A chance meeting at a picnic thrown by Cornell Alums (Princeton Area) we met Helene. It is Helene who deserves the credit for leading me down the road to sin..(I owe her 'big time' and she never lets me forget it!). After doing some puzzles for various publications she was involved in….sneakily she invited me to a soiree (actually several) at her home…where I met a lot of krewe…and she encouraged me to go to Stamford … where I met a lot more, and Treesong who convinced me life would not be complete without membership in the NPL.. Always willing to try anything at least once…I signed up for a year…then renewed for multiple years. Finishing last at Stanford in several attempts prepared me for membership, for I can only solve about 6-8 flats a month (if lucky) however I do enjoy reading about all those who have 'completes' My expertise in solving has made me the sole distributor of 16 1/2 cases of binders so I must have some value to the group.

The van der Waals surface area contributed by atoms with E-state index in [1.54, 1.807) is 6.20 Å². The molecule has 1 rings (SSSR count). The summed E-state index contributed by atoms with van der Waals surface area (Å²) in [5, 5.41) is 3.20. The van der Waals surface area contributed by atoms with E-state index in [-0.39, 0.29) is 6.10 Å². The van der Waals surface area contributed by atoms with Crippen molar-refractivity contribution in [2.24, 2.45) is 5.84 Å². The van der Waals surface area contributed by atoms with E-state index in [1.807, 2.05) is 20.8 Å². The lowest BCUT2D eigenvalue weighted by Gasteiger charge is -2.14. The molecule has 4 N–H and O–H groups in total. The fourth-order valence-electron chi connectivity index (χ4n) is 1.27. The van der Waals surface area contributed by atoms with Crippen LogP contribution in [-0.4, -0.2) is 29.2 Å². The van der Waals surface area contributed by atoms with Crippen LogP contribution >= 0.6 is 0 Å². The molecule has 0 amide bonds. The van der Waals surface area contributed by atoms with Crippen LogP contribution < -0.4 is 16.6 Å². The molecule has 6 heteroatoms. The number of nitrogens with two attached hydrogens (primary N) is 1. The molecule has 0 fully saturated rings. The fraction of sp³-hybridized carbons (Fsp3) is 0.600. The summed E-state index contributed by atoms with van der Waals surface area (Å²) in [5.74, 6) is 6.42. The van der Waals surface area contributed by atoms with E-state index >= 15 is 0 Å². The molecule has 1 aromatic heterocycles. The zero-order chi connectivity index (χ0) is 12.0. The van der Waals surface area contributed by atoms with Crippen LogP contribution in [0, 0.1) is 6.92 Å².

First Issue: Dec 1990
Asobi (not Asobu). There is quite a difference.
A friend who saw I was always doing paper puzzles (etc) used the word 'asobi' when talking about me in his own language. I asked him what it meant, and he said “play, game, puzzle) Of course, this was the same person his American co-workers told HIM that in order to compliment a western woman you:
Pat them on the rear and say “nice buns”
Now…the explanation for ASOBU follows:
Asobu is Japanese for the verb 'to play' but its use is not limited to the meanings of the english 'to play.' With other references about the difference in the moral view of sex, it is not a far-fetched extension to understand that Japanese think of sex with the word for 'to play.' One friend explained that it was just like anything else to do with no moral connotations. Another told me that of course the parents knew their daughter was getting night visitors, just like if a westerner sent a kid upstairs to bed and s/he was reading a comic book under the sheets by flashlight… the parent doesn't do anything about it unless it gets out of hand.
The 'asobi' username has an 'i' instead of a 'u', which is one way to conjugate verbs to make them into nouns, so my username is more like 'the play' or 'the game' or 'the sport' rather than a verb for 'to play.'
Some uses of 'asobi' … In japanese a person can either 'do' tennis or 'play' tennis. My Japanese friends when they say they will go swimming translate that to english as 'Do you want to play swimming with me?” or “I like to play rock climbing.”